In all, Mitsubishi claims 32.5 miles’ potential electric only running before the engine starts up. Even then, it largely runs in series hybrid mode, so it’s still the electric motors actually driving the vehicle – the engine is just a generator supplying electricity instead of the 12kWh underfloor lithium ion battery. It’s a similar principal to the Vauxhall Ampera range extender.

    Mitsubishi has installed this technology within the regular Outlander compact SUV bodyshell. Features such as mounting the batteries in the floor mean space is much less compromised than in some other hybrids. This is critical: the firm’s bullseye, it believes, is offering such clever plug-in hybrid technology in the ‘must have’ vehicle sector of the moment. It still offers the space and practicality buyers like, and the high seating position they love. On paper, it has everything going for it.

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    What is the 2014 Mitsubishi Outlander PHEV like to drive?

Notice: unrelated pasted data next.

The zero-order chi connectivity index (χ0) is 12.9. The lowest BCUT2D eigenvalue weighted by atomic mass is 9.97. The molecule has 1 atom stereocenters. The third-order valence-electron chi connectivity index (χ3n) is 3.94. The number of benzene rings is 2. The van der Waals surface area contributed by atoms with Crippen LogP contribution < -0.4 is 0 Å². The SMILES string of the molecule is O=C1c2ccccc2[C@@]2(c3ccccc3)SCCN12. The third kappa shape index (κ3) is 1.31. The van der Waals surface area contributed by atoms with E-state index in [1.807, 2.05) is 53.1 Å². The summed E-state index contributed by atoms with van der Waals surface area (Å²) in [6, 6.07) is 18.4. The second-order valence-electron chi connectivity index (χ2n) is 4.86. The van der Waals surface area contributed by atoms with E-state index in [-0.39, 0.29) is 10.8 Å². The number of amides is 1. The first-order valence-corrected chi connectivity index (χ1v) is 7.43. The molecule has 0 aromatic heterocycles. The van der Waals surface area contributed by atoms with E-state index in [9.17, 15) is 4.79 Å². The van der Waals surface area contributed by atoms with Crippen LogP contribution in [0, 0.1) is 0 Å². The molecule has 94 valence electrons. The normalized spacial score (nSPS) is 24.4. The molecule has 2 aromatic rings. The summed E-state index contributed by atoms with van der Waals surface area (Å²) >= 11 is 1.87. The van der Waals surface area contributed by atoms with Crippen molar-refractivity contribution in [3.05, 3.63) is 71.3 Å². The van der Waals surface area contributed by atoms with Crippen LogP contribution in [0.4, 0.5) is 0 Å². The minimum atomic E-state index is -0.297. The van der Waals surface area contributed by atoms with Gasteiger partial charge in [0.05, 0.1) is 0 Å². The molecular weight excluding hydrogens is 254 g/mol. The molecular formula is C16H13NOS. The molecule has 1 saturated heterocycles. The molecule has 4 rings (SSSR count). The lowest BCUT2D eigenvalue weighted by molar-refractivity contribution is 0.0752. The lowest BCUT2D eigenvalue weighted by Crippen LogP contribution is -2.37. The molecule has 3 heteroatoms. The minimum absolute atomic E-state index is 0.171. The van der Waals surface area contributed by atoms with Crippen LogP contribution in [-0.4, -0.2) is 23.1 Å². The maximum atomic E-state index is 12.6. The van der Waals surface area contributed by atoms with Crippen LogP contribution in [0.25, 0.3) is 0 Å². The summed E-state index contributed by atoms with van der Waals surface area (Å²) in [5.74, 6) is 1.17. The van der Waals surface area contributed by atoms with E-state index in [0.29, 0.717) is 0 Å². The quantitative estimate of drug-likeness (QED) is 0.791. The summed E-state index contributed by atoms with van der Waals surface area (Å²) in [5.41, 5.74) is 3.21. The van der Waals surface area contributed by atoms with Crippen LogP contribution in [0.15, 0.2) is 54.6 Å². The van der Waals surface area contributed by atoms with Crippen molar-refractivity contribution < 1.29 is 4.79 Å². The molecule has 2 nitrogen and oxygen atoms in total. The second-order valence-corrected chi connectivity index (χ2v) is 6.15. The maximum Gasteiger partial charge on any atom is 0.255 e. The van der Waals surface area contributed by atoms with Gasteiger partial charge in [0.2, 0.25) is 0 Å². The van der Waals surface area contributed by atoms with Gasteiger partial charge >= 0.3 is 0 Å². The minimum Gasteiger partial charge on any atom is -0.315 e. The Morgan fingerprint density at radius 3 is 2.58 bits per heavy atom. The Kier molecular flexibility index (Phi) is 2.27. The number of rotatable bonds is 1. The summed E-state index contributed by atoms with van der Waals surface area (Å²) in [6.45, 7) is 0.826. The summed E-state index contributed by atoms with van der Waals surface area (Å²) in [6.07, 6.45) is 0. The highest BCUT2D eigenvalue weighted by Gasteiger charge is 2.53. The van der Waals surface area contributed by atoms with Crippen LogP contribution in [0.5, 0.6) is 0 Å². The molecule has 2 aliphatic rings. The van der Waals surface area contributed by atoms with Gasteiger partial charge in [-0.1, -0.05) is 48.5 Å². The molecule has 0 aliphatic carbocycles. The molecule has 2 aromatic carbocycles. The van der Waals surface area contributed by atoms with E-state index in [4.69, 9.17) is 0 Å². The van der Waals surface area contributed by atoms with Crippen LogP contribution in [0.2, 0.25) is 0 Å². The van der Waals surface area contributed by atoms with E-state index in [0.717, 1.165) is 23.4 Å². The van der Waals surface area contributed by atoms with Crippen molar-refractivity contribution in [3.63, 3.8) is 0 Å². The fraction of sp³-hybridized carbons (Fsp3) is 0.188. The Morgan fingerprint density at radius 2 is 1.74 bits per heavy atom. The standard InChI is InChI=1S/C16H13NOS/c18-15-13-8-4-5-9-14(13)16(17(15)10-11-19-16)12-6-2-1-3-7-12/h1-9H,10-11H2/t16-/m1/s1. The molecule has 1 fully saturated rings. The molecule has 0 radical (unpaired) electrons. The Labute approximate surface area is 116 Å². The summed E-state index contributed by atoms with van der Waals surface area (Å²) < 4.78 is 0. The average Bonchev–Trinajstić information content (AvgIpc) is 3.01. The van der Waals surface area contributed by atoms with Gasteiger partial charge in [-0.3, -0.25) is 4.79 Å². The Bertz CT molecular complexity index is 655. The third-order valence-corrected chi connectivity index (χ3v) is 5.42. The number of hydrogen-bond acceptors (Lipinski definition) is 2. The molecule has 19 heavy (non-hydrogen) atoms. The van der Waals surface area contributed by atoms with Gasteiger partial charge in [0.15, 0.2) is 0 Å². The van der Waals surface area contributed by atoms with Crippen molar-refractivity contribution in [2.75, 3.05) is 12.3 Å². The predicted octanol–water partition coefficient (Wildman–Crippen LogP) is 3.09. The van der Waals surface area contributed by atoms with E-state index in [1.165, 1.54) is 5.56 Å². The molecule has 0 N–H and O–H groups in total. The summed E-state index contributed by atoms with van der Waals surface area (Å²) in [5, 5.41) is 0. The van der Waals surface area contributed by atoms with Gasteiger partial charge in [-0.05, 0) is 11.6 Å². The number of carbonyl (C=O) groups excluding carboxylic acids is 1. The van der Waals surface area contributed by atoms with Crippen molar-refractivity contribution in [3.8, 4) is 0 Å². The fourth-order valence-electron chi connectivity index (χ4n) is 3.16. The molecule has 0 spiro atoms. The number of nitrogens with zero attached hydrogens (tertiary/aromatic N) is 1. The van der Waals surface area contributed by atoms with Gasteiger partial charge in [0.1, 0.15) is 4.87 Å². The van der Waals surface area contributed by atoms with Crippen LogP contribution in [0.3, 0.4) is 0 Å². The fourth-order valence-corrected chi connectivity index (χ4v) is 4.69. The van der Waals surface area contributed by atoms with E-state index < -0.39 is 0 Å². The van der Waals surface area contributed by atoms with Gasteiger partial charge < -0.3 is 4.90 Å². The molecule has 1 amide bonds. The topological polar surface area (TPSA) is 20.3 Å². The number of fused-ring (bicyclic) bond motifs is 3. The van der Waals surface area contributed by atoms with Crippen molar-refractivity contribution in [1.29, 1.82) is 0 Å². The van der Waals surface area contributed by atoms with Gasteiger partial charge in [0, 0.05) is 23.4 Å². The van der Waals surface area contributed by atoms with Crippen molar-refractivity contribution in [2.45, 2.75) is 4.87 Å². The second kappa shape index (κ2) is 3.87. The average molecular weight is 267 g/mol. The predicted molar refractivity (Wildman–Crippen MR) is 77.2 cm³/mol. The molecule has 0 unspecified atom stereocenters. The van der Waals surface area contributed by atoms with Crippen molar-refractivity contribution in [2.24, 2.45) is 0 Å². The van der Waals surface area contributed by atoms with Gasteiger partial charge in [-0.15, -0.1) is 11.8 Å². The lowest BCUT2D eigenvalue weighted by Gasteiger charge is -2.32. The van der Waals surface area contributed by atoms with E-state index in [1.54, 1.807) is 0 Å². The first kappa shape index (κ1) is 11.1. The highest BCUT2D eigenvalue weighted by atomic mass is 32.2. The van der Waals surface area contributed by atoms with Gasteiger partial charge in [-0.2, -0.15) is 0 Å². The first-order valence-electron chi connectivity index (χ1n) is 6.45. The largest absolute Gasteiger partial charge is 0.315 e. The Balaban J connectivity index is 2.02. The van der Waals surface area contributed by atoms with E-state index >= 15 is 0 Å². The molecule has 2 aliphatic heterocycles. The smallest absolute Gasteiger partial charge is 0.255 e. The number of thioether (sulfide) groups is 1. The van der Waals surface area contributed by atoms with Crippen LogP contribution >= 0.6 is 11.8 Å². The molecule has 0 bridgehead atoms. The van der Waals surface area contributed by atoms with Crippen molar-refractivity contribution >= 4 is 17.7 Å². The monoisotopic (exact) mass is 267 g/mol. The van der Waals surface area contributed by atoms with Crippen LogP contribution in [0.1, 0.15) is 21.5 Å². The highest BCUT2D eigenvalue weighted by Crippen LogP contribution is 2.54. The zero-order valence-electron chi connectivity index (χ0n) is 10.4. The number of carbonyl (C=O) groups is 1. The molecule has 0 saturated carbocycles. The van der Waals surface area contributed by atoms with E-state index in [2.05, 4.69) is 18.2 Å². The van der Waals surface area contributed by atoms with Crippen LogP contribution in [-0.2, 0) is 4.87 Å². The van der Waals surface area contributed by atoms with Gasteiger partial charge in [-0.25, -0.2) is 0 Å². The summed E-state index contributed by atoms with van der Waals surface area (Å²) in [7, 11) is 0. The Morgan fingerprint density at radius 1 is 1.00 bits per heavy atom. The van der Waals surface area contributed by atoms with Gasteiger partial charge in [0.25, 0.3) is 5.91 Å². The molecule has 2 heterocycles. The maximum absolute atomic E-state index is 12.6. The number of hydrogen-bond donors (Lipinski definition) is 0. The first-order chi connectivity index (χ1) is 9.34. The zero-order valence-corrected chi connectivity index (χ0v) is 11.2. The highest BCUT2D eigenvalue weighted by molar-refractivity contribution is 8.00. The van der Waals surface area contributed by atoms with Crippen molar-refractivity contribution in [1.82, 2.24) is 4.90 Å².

It translates out onto the road too. Those used to normal hybrids will be particularly impressed: to all intents, this is an electric SUV, rather than the intermittently EV but usually petrol-powered drive of conventional hybrids. It starts in silent, torquey electric mode and unless you really boot it hard, stays that way until the batteries run flat.

    It has a sprightly system total of 200hp and 249lb ft of instant-demand torque, which is impressive on paper: in practice, the electric motors give a punchy response and the extra off-the-line boost compared to turbodiesels is appealing.